DETROIT — Former Maryland representative John Delaney barely registers in polling for the ongoing Democratic presidential primary contest. So he surely had to have been delighted when CNN debate co-moderator Jake Tapper invoked him in the first question of the night, which went to top-tier candidate Sen. Bernie Sanders (I-Vt.).
The topic was health care, an issue on which Delaney had criticized Sanders. “What do you say to Congressman Delaney?” asked Tapper. Sanders said Delaney was “wrong,” and off they went into a discussion of private insurance plans, costs and so on.
It was the first of several such moments for Delaney in an intense and substance-filled debate at the majestic Fox Theatre in Detroit. (Disclosure: The Erik Wemple Blog, along with hundreds of other reporters, was near the Fox Theatre — at an adjacent sports bar named Hockeytown Cafe — but not actually in it.) The wealthy businessman found himself at the center of several key policy tussles.
Like this one with Sen. Elizabeth Warren, another top tier type:
Any bets on how many times CNN replays that “moment” in tomorrow’s look-back coverage?
Truth is, it mattered for two reasons: One, it delivered something significant. The Democratic candidates for president agree on many, many things — first of all, that President Trump needs to go, that he’s deploying divisive means to advance his political fortunes and diminishing U.S. prestige and credibility abroad. They agree broadly that the tax system and the economy aren’t working for working people, and that something drastic needs to be done to address climate change.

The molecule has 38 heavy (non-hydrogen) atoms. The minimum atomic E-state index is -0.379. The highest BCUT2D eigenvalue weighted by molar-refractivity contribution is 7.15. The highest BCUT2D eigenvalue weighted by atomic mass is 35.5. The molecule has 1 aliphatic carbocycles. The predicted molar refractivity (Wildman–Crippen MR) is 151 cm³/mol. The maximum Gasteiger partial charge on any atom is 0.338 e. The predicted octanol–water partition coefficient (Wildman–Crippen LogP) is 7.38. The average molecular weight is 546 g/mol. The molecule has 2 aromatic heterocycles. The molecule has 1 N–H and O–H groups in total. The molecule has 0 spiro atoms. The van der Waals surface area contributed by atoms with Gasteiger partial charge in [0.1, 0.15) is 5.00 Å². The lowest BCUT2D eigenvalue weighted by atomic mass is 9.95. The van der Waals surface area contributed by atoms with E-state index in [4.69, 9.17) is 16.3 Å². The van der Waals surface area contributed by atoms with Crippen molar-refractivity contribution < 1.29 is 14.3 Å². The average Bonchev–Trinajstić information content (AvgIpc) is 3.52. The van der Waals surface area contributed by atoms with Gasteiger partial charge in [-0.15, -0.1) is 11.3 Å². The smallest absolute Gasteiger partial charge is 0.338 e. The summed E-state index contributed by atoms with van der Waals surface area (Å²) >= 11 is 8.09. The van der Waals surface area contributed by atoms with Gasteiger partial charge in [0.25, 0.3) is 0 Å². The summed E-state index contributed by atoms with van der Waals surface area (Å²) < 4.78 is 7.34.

They’re somewhat divided, however, on solutions. Progressives such as Warren and others have proposed ideas across the topical landscape — health care, student debt, climate change — that call for major changes in how the federal government works. Delaney dissented a bit from the activism:
Delaney: I think Democrats win when we run on real solutions, not impossible promises. When we run on things that are workable, not fairy tale economics, look at the story of Detroit, this amazing city that we’re in. This city is turning around because the government and the private sector are working well together. That has to be our model going forward. ...
Warren: I don’t understand why anybody goes to all the trouble of running to be the president of the United States to talk about what we really can’t do and shouldn’t fight for. I don’t get it. Our biggest problem in Washington is corruption. It is giant corporations that have taken our government and that are holding it by the throat, and we need to have the courage to fight back against that and until we’re ready to do that, it’s just more of the same. Well, I’m ready to get in this fight. I’m ready to win this fight.
Very early in the proceedings, it became clear that the strategy of the network was to take criticisms voiced previously by the candidates and place them before their targets. For instance, Tapper asked former Colorado governor John Hickenlooper: “I’d like to hear what you say about Senator Warren’s suggestion that those people on the stage who are not in favor of Medicare-for-all lack the political will to fight for it.”
A good portion of the questioning from the moderators proceeded along those lines, a smart way to inform the public of the often small-bore policy differences among the candidates.
Another, less important, thing: The Delaney tetes-a-tetes delivered the made-for-television twitching and smirking and grinning and shifting and twisting behavior of Delaney himself. CNN made good use of its split-screen option to show every contortion from the long shot candidate as his ideas went through the Democratic primary vetting machine. Debate watchers were transfixed:
ABC News and Univision, which will hold the third round of debates in Houston in September, could use a smirking star like Delaney on its debate stage. Trouble is, the qualification criteria for that debate will be more stringent. His “moment” may have come and gone.